By Gloria Troyer
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Background and History
The Hungarian Wax Pepper, a pod type of Capsicum annuum, is also known as the Yellow Wax Pepper, the Hot Hungarian Wax Pepper and the Hungarian Wax Chile Pepper. These peppers are often confused with the milder banana pepper or guero. It was sometime between 1538 and 1548 when Hungarians first began to use hot peppers in their cooking. The Hungarian Wax varieties were developed from the milder Hungarian Banana pepper. The Wax pepper was introduced into the United States and Canada from Hungary in 1932. It is presently grown all over North America and grows well in cool climates.
'Hungarian Yellow Wax Hot' 'Floral Gem' 'Santa Fe Grande'
One of the first pungent varieties was 'Hungarian Yellow Wax Hot', which became a popular garden and pickling chile. Another variety, which was first used exclusively as an ornamental, is 'Floral Gem', with its beautiful orange-red pods. This variety is commercially pickled in the yellow stage as "Torrido" peppers. In 1966, Dr. Paul Smith of the University of California-Davis crossed Floral Gem with the Fresno variety of New Mexican chile, and then crossed that hybrid with 'Hungarian Yellow Wax Hot' to produce the 'Caloro' variety, which was soon refined to become 'Santa Fe Grande'. The most pungent variety of the Wax type is 'Gold Spike'.
Long and tapering, the Hungarian Wax Pepper is a creamy yellow color with a waxy translucent finish. It has a thin skin and a thick flesh. It matures to a striking red-orange to red color. The pods can grow to 5 to 8 inches. This pod type probably has the widest heat range of any chile. It requires a taste test in order to judge its piquancy as it can vary from warm to moderately hot. Fully ripe, the Scoville Heat Units can vary from 100 to 15,000. The Wax type varies in size, appearance, and pungency. The 'Santa Fe Grande' variety has multiple stems and a compact habit, growing 30 inches high or more. The leaves are ovate, smooth, medium green in color and measure 5 inches long and 3 inches wide. The flower corollas are white with no spots. The pods are borne erect to pendant (depending on size), are conical but tapering, and bluntly pointed at the end. They begin as yellow and mature to orange and then red, and measure 3 1/2 to 5 inches long and 1 1/2 inches wide. The growing period is 70 or more days, and the yield is 25 or more pods to the plant.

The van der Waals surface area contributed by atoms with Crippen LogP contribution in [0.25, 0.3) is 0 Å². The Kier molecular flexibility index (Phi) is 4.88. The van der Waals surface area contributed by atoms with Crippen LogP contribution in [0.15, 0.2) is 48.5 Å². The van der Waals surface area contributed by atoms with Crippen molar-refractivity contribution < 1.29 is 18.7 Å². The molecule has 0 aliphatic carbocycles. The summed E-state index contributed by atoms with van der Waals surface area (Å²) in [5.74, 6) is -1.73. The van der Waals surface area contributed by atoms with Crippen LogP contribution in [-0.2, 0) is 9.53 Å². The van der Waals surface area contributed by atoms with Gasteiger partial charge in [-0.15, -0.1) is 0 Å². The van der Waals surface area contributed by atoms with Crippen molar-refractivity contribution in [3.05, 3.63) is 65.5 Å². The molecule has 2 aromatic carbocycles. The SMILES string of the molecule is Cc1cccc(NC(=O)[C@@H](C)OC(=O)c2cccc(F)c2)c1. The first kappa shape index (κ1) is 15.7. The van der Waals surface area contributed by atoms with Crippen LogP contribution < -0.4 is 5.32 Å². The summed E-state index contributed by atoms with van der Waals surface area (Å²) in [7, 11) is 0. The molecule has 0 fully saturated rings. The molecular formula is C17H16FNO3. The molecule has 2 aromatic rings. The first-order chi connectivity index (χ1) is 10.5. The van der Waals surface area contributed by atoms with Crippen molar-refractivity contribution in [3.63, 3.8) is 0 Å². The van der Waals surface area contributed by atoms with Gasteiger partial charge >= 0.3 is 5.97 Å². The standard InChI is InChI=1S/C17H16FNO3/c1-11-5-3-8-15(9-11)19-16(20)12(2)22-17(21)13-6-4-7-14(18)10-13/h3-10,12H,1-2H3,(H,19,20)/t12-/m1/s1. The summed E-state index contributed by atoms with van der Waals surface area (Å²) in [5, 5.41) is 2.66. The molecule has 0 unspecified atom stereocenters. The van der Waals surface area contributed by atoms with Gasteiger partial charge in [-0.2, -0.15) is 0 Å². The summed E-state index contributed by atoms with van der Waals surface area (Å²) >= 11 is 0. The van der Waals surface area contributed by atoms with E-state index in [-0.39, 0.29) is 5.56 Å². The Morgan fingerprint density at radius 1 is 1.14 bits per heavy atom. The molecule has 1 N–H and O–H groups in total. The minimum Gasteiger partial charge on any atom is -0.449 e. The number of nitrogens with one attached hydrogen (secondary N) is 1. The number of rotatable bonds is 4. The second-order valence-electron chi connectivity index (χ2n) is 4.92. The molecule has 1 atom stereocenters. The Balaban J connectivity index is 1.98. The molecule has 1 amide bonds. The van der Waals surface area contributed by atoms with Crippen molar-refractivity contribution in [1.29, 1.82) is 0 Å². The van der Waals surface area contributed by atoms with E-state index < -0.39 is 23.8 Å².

Botany and Gardening
The wax pepper is considered a self-pollinating plant. Although it is grown as an annual crop (due to its sensitivity to frost), it is actually an herbaceous perennial. The ideal temperatures for pepper growth range from 75 to 89 degrees F. during the day and 65-75 degrees F at night. Hungarian Wax Peppers are harvested at two different stages of maturity. Half of the crop is picked as they ripen from a lime green to a yellow green color. At this stage they have very little heat. The remaining fruits are left until they become a red-orange color with a natural almost beeswax sheen (for this reason the name 'wax pepper'). The fresh flavor remains intact while the fruit's maturity has pushed it up the heat scale. Days to maturity from planted seedlings: 59 days for green/yellow and 84 days for red. To harvest, clip the pepper stem, leaving at least an inch with the pepper if you intend on drying them.